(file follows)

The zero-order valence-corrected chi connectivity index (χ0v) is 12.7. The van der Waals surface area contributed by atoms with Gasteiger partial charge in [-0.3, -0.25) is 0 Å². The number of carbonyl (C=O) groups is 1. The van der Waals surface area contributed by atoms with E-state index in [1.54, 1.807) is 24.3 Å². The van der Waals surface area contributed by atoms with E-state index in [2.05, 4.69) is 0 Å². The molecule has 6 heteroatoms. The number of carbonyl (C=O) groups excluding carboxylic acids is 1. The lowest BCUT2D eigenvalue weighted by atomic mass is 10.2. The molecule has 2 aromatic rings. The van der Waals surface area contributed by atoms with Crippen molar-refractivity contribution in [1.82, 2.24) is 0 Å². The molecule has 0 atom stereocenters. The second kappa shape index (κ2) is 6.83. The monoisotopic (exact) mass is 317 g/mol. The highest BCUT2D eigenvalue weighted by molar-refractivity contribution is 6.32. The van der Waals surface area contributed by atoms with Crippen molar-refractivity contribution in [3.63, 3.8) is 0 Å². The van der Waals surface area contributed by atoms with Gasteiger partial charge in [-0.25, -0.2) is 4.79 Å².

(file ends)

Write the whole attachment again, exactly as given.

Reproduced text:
The zero-order valence-corrected chi connectivity index (χ0v) is 12.7. The van der Waals surface area contributed by atoms with Gasteiger partial charge in [-0.3, -0.25) is 0 Å². The number of carbonyl (C=O) groups is 1. The van der Waals surface area contributed by atoms with E-state index in [1.54, 1.807) is 24.3 Å². The van der Waals surface area contributed by atoms with E-state index in [2.05, 4.69) is 0 Å². The molecule has 6 heteroatoms. The number of carbonyl (C=O) groups excluding carboxylic acids is 1. The lowest BCUT2D eigenvalue weighted by atomic mass is 10.2. The molecule has 2 aromatic rings. The van der Waals surface area contributed by atoms with Crippen molar-refractivity contribution in [1.82, 2.24) is 0 Å². The molecule has 0 atom stereocenters. The second kappa shape index (κ2) is 6.83. The monoisotopic (exact) mass is 317 g/mol. The highest BCUT2D eigenvalue weighted by molar-refractivity contribution is 6.32. The van der Waals surface area contributed by atoms with Crippen molar-refractivity contribution in [3.63, 3.8) is 0 Å². The van der Waals surface area contributed by atoms with Gasteiger partial charge in [-0.25, -0.2) is 4.79 Å².